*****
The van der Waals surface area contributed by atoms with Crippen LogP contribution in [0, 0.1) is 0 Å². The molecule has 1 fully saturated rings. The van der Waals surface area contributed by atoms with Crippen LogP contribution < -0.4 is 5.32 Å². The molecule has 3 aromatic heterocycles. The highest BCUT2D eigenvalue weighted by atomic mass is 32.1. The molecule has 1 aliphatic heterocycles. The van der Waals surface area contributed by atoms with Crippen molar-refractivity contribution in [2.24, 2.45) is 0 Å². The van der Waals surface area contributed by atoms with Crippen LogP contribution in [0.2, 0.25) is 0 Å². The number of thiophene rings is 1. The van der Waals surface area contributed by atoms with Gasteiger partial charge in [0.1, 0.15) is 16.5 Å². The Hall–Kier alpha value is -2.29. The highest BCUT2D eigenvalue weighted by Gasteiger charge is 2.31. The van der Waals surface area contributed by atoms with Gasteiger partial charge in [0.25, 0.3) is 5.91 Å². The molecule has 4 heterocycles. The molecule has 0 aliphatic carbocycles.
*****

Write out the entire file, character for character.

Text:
The van der Waals surface area contributed by atoms with Crippen LogP contribution in [0, 0.1) is 0 Å². The molecule has 1 fully saturated rings. The van der Waals surface area contributed by atoms with Crippen LogP contribution < -0.4 is 5.32 Å². The molecule has 3 aromatic heterocycles. The highest BCUT2D eigenvalue weighted by atomic mass is 32.1. The molecule has 1 aliphatic heterocycles. The van der Waals surface area contributed by atoms with Crippen molar-refractivity contribution in [2.24, 2.45) is 0 Å². The van der Waals surface area contributed by atoms with Crippen LogP contribution in [0.2, 0.25) is 0 Å². The number of thiophene rings is 1. The van der Waals surface area contributed by atoms with Gasteiger partial charge in [0.1, 0.15) is 16.5 Å². The Hall–Kier alpha value is -2.29. The highest BCUT2D eigenvalue weighted by Gasteiger charge is 2.31. The van der Waals surface area contributed by atoms with Gasteiger partial charge in [0.25, 0.3) is 5.91 Å². The molecule has 4 heterocycles. The molecule has 0 aliphatic carbocycles.